In the three months since I’ve been CEO, I’ve personally seen an alarming number of our Dane County neighbors hungry, without proper winter clothing, sleeping on floors, and failing in health because they cannot afford their prescription medications. 

My recent letter about struggling families featured Roy and his son Jackson who needed help with groceries, clothes, beds, and life-sustaining heart medication. Roy and Jackson’s story moved many of our supporters.

I want to thank you for your donation to help our neighbors in need. Thanks to your support, I am very pleased to share that we surpassed our December goal of $400,000 to help Roy and the many families in Dane County who struggle to make ends meet. Your generosity is extraordinary!

Every dollar will be used as we acquire food and medicine from the most cost-effective sources and distribute clothing and household donations provided by generous supporters.

Thanks to people like you, we have been able to reach more neighbors in need than ever before with our food pantry, clothing and furniture vouchers, charitable pharmacy, and housing programs. I continue to hear from neighbors who are so grateful to turn to us during difficult times.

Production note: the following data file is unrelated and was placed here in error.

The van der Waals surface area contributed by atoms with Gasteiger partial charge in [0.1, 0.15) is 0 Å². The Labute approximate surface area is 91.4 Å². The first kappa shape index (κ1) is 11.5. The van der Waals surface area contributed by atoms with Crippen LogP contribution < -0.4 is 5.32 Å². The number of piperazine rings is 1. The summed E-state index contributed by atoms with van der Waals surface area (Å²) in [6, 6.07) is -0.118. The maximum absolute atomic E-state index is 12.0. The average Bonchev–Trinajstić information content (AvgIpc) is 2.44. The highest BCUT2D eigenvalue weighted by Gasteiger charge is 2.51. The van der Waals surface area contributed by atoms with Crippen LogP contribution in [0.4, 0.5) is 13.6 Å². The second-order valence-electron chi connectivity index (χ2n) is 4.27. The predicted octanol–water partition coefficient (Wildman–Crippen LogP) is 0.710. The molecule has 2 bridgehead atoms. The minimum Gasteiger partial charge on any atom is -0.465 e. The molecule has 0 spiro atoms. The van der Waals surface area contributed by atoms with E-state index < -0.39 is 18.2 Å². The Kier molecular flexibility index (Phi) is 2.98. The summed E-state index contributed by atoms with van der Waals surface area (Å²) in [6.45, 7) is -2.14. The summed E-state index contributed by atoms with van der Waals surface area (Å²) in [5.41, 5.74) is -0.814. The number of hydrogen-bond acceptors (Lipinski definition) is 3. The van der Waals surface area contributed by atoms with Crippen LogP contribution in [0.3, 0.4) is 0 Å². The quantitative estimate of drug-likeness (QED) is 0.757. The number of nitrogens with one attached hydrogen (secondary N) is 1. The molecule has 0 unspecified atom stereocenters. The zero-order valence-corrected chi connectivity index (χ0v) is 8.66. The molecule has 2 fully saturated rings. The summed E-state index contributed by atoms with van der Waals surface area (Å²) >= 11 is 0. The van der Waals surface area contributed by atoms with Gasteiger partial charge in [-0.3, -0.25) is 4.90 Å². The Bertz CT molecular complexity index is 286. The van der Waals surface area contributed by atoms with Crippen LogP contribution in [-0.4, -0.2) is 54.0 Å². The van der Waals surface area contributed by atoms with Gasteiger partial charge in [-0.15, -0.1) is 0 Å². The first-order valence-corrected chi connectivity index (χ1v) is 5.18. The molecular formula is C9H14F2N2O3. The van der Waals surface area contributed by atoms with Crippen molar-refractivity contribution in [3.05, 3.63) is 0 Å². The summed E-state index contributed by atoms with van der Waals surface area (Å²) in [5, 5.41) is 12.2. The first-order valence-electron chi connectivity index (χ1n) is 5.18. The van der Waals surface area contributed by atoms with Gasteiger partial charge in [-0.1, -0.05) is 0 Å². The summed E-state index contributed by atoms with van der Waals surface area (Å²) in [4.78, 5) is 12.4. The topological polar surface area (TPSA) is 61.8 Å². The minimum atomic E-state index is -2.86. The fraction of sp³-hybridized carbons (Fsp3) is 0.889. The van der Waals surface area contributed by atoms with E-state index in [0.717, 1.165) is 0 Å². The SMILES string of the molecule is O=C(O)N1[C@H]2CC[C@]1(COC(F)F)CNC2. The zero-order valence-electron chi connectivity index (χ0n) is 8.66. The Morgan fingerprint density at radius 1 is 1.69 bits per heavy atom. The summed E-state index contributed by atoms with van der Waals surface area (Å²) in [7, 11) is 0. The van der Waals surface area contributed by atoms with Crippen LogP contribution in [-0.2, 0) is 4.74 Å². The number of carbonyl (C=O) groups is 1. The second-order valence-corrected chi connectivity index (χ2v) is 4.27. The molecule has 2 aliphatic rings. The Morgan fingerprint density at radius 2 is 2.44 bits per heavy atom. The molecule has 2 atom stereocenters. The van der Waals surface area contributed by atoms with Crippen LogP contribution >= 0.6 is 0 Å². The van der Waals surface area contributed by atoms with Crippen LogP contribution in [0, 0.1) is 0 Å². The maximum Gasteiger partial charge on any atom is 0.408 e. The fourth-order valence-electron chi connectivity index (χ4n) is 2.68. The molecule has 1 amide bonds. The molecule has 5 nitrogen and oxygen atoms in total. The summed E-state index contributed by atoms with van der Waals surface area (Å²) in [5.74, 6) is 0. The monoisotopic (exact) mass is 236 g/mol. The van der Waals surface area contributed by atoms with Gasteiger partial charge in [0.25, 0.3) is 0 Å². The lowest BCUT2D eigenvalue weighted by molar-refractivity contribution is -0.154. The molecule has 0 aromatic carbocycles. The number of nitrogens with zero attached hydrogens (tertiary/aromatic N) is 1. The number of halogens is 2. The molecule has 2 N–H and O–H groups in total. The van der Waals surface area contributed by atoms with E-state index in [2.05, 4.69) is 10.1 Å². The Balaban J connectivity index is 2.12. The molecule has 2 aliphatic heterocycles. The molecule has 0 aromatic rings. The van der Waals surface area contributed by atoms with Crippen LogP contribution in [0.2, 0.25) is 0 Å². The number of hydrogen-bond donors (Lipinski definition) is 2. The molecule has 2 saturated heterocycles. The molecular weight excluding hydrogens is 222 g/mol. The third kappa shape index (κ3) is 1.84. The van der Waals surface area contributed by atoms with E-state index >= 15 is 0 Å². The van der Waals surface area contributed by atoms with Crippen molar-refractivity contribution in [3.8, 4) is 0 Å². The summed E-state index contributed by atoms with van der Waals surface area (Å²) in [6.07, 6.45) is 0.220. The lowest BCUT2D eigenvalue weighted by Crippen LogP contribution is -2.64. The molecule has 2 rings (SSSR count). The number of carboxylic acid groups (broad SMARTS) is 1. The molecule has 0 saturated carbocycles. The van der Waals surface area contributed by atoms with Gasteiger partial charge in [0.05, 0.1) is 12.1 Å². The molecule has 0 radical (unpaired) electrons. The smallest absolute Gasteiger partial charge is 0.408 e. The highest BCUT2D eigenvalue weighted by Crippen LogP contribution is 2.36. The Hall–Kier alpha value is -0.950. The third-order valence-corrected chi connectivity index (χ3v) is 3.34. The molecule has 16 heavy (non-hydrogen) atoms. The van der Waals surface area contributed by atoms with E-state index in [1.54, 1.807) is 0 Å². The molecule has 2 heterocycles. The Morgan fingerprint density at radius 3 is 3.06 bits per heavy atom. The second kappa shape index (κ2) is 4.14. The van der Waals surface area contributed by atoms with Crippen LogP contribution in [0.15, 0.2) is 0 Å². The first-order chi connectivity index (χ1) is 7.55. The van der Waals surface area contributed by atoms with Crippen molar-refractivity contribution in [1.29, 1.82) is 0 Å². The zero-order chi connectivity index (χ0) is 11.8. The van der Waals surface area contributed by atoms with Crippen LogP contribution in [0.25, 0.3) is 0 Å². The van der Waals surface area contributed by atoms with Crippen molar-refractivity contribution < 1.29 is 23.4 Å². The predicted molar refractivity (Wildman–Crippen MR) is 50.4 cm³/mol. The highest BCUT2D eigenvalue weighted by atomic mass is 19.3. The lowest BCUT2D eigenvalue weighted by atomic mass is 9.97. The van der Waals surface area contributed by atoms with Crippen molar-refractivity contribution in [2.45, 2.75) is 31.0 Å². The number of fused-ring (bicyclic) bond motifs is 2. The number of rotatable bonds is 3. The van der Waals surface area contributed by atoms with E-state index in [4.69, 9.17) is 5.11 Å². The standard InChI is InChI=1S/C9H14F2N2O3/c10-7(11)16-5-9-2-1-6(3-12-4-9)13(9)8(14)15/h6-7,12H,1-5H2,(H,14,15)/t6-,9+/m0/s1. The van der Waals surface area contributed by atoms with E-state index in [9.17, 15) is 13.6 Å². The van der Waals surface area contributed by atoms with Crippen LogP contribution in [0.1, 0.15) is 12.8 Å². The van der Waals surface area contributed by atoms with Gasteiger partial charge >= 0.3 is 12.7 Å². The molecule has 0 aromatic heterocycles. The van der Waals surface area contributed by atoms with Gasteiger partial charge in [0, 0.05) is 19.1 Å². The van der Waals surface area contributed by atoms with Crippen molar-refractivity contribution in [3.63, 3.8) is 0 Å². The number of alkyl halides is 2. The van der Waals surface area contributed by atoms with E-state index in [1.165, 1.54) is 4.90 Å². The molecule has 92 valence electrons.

With your help, we have already achieved much for our neighbors in need. However, I know there is much, much more that we must do.

Working in step with the board, our staff, and volunteers we are adapting and strengthening our efforts for neighbors in need. I know how much we can improve the lives of many more struggling families.

My top priorities in 2023 are:

These efforts would not be possible without your support during the past year. Thank you for everything you do to help our neighbors in need.

If you have any questions about the work you enable us to do please feel free to contact me directly at (608) 278-2920 x32 or jbennett@svdpma​dison.org. I’d love to speak with you.

Julie BennettWith the deepest gratitude,

 

 

Julie Bennett

CEO & Executive Director